Cheapened by gim­mickry and the cult of per­son­al­ity


Some­thing’s not right here. I’m watch­ing a 1 News item about Prince Charles be­ing im­pli­cated in an in­ter­na­tional tax dodge and the re­porter is TVNZ’s own Chris Chang.

The story orig­i­nated in Bri­tain, but Chang would have recorded his voiceover in TVNZ’s Auck­land news­room. It will have re­placed a voice track sup­plied with the orig­i­nal item by the BBC. But why?

Are we re­ally ex­pected to be­lieve that a jour­nal­ist sit­ting in New Zealand, with no spe­cial­ist knowl­edge of Prince Charles or his dodgy in­vest­ments, is in a bet­ter po­si­tion to tell us what’s go­ing on than some­one close to the ac­tion?

Of course he isn’t. But this de­cep­tion is rou­tinely prac­tised by our state-owned tele­vi­sion net­work. Al­most nightly, TVNZ takes over­seas news items and gets its own jour­nal­ists to record a voiceover.

It’s dis­hon­est, be­cause it pre­tends TVNZ’s own staff have done the hard yards when in fact they’re piggy-back­ing on the work of cor­re­spon­dents over­seas.

You could ar­gue that it’s harm­less, but it’s dis­hon­est all the same – and en­tirely un­nec­es­sary. So why does TVNZ do it?

I sus­pect that it’s all about pro­mot­ing TVNZ’s own jour­nal­ists as ‘‘names’’ – celebri­ties, you might say – whom we are en­cour­aged to re­gard as our per­sonal friends.

It’s just one ex­am­ple of the many ways in which TV news bul­letins have been cheapened by gim­mickry and the cult of per­son­al­ity.

Even in the dig­i­tal age, when con­sumers of news have a ver­i­ta­ble smor­gas­bord of op­tions, the 6 o’clock news re­mains cru­cial in lock­ing view­ers in for the evening.

1 News re­mains the most­watched free-to- air pro­gramme and TVNZ con­stantly tweaks it to en­sure it re­tains our loy­alty.

The de­base­ment process was set in train decades ago when some­one de­cided it would be a good idea to have two peo­ple, rather than one, read­ing the news.

The tan­dem male-fe­male news­read­ing team is now such an en­trenched prac­tice that we no longer think of it as pe­cu­liar. But read­ing the news re­quires only one per­son, as ra­dio and most re­spected over­seas TV net­works demon­strate. Two is pure gim­mickry.

Now, let’s move from the merely ir­ri­tat­ing to the in­gra­ti­at­ing.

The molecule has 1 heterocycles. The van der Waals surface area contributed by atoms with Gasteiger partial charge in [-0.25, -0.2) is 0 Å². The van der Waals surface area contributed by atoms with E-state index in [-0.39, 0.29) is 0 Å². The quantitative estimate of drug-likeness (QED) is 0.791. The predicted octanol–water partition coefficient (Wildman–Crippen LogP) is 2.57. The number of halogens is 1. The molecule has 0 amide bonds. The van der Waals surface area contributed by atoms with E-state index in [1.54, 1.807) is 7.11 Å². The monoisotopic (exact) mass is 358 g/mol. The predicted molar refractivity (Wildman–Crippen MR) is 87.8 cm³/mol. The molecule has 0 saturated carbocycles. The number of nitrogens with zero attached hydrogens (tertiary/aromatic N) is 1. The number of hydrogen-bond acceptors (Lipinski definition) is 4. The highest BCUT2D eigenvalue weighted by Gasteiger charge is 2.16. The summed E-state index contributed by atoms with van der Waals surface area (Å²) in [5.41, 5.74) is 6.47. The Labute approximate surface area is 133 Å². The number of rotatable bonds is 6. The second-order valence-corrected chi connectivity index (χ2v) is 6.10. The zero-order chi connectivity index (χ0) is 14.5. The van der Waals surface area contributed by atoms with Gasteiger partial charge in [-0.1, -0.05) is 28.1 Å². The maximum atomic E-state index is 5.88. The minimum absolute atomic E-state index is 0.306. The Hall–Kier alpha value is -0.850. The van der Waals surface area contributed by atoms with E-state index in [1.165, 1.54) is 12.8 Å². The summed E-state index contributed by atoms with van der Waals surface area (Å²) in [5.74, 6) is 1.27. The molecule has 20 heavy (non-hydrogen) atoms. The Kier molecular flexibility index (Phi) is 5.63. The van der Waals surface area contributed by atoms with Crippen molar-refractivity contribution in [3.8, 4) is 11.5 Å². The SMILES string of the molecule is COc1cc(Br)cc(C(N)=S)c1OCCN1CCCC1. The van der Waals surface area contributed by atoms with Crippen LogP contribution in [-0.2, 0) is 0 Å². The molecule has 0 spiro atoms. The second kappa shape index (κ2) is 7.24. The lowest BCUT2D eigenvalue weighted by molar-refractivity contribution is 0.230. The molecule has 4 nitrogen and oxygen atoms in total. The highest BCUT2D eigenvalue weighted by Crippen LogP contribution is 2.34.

TVNZ news­read­ers and re­porters have clearly been in­structed to en­cour­age us to think of them not as de­tached, com­pe­tent pro­fes­sion­als do­ing a se­ri­ous, im­por­tant job, but as our chums.

It’s the Friendly News with Si­mon and Wendy, with Dan the Smil­ing Weather­man pro­vid­ing the warm-up act.

This sense of easy fa­mil­iar­ity is re­in­forced by the way the news­read­ers ad­dress re­porters when they ap­pear live. Jes­sica Mutch is ‘‘Jess’’, sports host An­drew Sav­ille is ‘‘Sav’’, and so on. They’re our pals.

We see it too when a re­porter such as Paul Hobbs, one of TVNZ’s most favoured jour­nal­ists, ap­pears on screen. He of­ten gives the im­pres­sion that he’s less con­cerned with pro­vid­ing an au­thor­i­ta­tive re­port than with es­tab­lish­ing a smi­ley em­pa­thy with view­ers.

This ap­proach can be traced back 20 years or so, to when an Amer­i­can con­sul­tant was brought in to re­train TVNZ’s jour­nal­ists and news­read­ers.

His mes­sage, which TVNZ man­age­ment heartily en­dorsed, was that view­ers had to be­come more emo­tion­ally en­gaged with the news. They had to feel it on a more per­sonal level.

Brian Ed­wards mem­o­rably called it the coochie-coo news. Some jour­nal­ists couldn’t bear it and quit rather than un­dergo what they called ‘‘potty train­ing’’.

What else bugs me about 1 News? Well, there’s the nag­ging sus­pi­cion that some re­porters are hired for their looks rather than their abil­ity.

Then there are the ridicu­lously brief sound bites from in­ter­vie­wees – some­times just three or four words. Is TVNZ wor­ried that our at­ten­tion span can’t cope with a com­plete sen­tence, or is it a way of mak­ing the news seem fast-paced and dy­namic?

There’s also the ridicu­lous em­pha­sis on re­port­ing ‘‘live’’ from the scene of a story, even when the event be­ing re­ported took place hours ear­lier and the ‘‘live’’ re­port adds noth­ing.

It’s made worse when the re­porter is not up to the chal­lenge of speak­ing live to the cam­era, as is of­ten the case.

And don’t get me started about in­cor­rect cap­tions – in­deed, of­ten no cap­tions at all, so that you’re left to guess the iden­tity of the per­son on screen.

Stan­dard prac­tice, on TVNZ at least, is not to iden­tify the speaker the first time he or she ap­pears. You have to wait for a sec­ond ap­pear­ance be­fore you learn who it is.

Again, why? Per­haps TVNZ thinks we’ll be so cu­ri­ous to learn who it is that we won’t stray to a ri­val chan­nel. Who knows how the TVNZ cor­po­rate mind works?

My point is this: News is se­ri­ous stuff. It de­serves to be treated with re­spect, not gussied up with floss and tat bet­ter suited to a trav­el­ling cir­cus.

In the 1920s, the BBC fa­mously re­quired its ra­dio news­read­ers to wear a din­ner jacket, even though no-one saw them. Over the top? Yes – but at least it showed that the BBC saw the read­ing of the day’s news as an oc­ca­sion of some grav­i­tas.

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